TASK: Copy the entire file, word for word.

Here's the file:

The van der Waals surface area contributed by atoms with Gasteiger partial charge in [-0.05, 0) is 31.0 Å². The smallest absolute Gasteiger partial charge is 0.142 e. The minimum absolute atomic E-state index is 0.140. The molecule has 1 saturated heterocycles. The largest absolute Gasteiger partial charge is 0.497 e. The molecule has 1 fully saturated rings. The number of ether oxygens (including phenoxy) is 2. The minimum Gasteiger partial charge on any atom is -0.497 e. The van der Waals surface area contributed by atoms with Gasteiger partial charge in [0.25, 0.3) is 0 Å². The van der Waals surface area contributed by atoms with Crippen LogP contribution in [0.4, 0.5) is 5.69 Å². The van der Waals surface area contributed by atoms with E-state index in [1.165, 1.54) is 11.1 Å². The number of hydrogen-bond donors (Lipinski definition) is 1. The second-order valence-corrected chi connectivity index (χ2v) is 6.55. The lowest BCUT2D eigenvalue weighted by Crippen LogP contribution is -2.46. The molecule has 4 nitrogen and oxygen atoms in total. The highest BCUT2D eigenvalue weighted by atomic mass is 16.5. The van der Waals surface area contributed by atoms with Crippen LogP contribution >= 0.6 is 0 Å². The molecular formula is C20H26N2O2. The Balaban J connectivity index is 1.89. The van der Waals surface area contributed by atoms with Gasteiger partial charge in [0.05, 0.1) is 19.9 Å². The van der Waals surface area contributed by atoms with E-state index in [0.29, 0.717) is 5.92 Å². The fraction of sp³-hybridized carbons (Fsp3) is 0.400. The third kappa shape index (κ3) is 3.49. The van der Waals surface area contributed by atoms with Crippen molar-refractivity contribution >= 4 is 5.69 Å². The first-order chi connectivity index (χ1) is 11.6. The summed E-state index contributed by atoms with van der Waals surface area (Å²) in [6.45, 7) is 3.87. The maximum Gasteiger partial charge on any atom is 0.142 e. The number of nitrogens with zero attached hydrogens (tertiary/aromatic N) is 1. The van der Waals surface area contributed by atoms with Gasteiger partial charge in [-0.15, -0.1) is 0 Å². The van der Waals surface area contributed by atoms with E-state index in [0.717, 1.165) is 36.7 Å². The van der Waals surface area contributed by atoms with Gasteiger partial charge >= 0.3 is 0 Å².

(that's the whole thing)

The van der Waals surface area contributed by atoms with Gasteiger partial charge in [-0.05, 0) is 31.0 Å². The smallest absolute Gasteiger partial charge is 0.142 e. The minimum absolute atomic E-state index is 0.140. The molecule has 1 saturated heterocycles. The largest absolute Gasteiger partial charge is 0.497 e. The molecule has 1 fully saturated rings. The number of ether oxygens (including phenoxy) is 2. The minimum Gasteiger partial charge on any atom is -0.497 e. The van der Waals surface area contributed by atoms with Gasteiger partial charge in [0.25, 0.3) is 0 Å². The van der Waals surface area contributed by atoms with Crippen LogP contribution in [0.4, 0.5) is 5.69 Å². The van der Waals surface area contributed by atoms with E-state index in [1.165, 1.54) is 11.1 Å². The number of hydrogen-bond donors (Lipinski definition) is 1. The second-order valence-corrected chi connectivity index (χ2v) is 6.55. The lowest BCUT2D eigenvalue weighted by Crippen LogP contribution is -2.46. The molecule has 4 nitrogen and oxygen atoms in total. The highest BCUT2D eigenvalue weighted by atomic mass is 16.5. The van der Waals surface area contributed by atoms with Crippen LogP contribution >= 0.6 is 0 Å². The molecular formula is C20H26N2O2. The Balaban J connectivity index is 1.89. The van der Waals surface area contributed by atoms with Gasteiger partial charge in [0.05, 0.1) is 19.9 Å². The van der Waals surface area contributed by atoms with E-state index in [0.29, 0.717) is 5.92 Å². The fraction of sp³-hybridized carbons (Fsp3) is 0.400. The third kappa shape index (κ3) is 3.49. The van der Waals surface area contributed by atoms with Crippen molar-refractivity contribution >= 4 is 5.69 Å². The first-order chi connectivity index (χ1) is 11.6. The summed E-state index contributed by atoms with van der Waals surface area (Å²) in [6.45, 7) is 3.87. The maximum Gasteiger partial charge on any atom is 0.142 e. The number of nitrogens with zero attached hydrogens (tertiary/aromatic N) is 1. The van der Waals surface area contributed by atoms with Gasteiger partial charge in [-0.15, -0.1) is 0 Å². The van der Waals surface area contributed by atoms with E-state index in [0.717, 1.165) is 36.7 Å². The van der Waals surface area contributed by atoms with Gasteiger partial charge >= 0.3 is 0 Å².